Thursday, June 09, 2005

So Long, and Thanks for the Homage: Spectacular Spider-Man 27

One of the good things about having a large chain bookstore around, and one thing I miss about comics in grocery and convenience stores, is that you can often find month or two old issues that are already marked up in back issue bins at comic shops for cover price, if you hunt a little. Such was the case yesterday, when I picked up Spectacular Spider-Man 27, which is both the final issue of that incarnation of the title (I'm sure it will come back in to circulation again, maybe when I'm writing the ol' web head), and also of Paul Jenkins's tenure writing in the character.

Drawn by Jenkins's collaborator on some of his early stories with the character in Peter Parker, Spider-Man, Mark Buckingham, with beautiful coloring by D'Israeli, it's a fitting farewell issues, as it mines the same territory that made his initial stories so good. It's a quiet, character based story with Peter reminiscing about his childhood and talking to Uncle Ben. Peter never appears in costume or fights a supervillian, but it doesn't matter, as you can't help but smile at Peter remembering his childhood, and even be touched at times. It's a good stand alone story and a fitting farewell that reminds you of the best qualities of Jenkins work on the character.

That said, as emotionally satisfying as it is, especially if you've read those early issues, something about it bothered me (beyond the slightly disturbing acknowledgement by Ben that he was a figment of Peter's imagination); the use of imagery from Calvin and Hobbes. The first few pages, a flashback to a snowball fight between Ben and Peter, look like they could have been taken from a Sunday Calvin strip, probably as much due to D'Israeli's coloring and what it's evoking more than anything else. It's the use of snowmen in various stages of mischief, though, taken directly from Calvin's repetoire of gags that marred an otherwise beautifully done issue for me. Because I'm really not sure how to feel about it.

The question that immediately springs to mind is whether it's a blatant swipe from Bill Watterson or a tribute to his work, but I think the more pressing question is whether the distinction matters, especially in a comic that otherwise did not have to draw comparisons to other people's work to evoke an emotional reaction.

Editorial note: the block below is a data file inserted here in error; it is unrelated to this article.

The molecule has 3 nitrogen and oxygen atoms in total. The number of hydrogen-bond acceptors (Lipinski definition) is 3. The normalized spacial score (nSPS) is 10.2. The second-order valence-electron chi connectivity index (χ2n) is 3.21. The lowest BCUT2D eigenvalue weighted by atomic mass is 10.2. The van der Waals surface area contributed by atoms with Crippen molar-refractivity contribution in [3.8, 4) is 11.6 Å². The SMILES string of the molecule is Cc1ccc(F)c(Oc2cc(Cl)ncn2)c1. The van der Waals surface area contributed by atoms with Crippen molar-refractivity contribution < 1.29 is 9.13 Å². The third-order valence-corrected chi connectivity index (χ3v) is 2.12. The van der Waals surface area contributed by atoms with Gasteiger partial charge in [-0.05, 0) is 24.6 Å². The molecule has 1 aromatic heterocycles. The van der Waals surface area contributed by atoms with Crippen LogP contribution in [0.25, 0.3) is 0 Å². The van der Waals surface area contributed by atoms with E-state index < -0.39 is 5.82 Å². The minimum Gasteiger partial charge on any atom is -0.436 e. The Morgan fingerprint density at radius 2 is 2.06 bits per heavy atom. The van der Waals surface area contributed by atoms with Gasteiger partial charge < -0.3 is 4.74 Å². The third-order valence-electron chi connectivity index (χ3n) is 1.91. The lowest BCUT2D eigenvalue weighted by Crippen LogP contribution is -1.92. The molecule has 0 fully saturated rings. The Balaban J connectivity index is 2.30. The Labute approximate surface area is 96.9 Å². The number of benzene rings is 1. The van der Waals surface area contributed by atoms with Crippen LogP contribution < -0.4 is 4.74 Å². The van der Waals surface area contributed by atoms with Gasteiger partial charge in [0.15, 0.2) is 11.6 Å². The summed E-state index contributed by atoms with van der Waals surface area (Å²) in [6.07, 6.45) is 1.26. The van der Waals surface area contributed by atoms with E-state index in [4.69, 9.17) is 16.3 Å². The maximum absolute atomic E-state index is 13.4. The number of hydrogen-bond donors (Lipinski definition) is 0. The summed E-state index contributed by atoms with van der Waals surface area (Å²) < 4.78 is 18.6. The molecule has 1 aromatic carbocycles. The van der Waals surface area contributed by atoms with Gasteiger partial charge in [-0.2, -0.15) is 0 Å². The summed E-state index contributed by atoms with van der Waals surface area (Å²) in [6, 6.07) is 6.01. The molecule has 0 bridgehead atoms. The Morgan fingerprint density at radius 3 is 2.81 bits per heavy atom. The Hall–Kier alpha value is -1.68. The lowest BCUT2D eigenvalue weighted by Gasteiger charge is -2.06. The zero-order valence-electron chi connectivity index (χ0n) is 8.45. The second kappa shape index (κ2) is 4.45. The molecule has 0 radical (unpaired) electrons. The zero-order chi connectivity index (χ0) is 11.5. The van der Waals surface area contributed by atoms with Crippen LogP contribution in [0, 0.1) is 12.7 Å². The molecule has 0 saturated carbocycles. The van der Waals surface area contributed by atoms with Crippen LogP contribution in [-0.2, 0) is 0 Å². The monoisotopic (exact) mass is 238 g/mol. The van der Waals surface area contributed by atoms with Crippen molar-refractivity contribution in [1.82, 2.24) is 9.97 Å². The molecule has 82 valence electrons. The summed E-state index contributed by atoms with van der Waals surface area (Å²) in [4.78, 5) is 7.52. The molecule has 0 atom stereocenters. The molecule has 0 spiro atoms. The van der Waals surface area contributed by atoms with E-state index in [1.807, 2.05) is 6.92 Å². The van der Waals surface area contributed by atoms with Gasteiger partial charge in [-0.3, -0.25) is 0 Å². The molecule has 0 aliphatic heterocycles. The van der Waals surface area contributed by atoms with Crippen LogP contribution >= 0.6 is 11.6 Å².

The odd thing is, I've never cared about this sort of thing before. While I'm not as fond of them as Cronin is, I like cover homages. I'd rather read something like Alan Moore's run (with roughly 12 dozen artists) on Supreme than any "real" Superman comic you'd care to think of published in who-knows-how long (at least until we finally get All Star Superman.). One of the things I love about my favorite cartoonists is that they evoke masters like Kirby and Toth.

I think it's a combination of the lack of neccessity and the fact that it tied in to the most emotional moment in the issue. I don't want to spoil it for any of the four of you reading who might now want to read it, so I won't describe it in detail. But it's part of the climax of the story, a very touching scene involving Aunt May at Ben's grave. And while it's still affecting, it's hindered a bit by the voice in the back of my head yelling "That's from Calvin and Hobbes."

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Anonymous Puffy Treat said...

Now I wonder what your reaction to PAD's "Calvin and Guido" story from his first X-Factor annual would have been!

6/10/2005 02:25:00 AM  
Blogger Brad Curran said...

I'll have to find that. It's may be the only David X-Factor comic I don't own. Well, besides the Madrox mini.

6/11/2005 01:27:00 PM  
Blogger Bill Reed said...

Army of Darkness and Hitchhiker's Guide references in the same week?

This is heaven.

6/11/2005 08:49:00 PM  
Anonymous Anonymous said...

Anybody know what was in the fershluginer box????
(I know that's sort of a spoiler, but I figure it will tweak someone's interest as much as it might give anything away.)

7/16/2005 08:23:00 PM  

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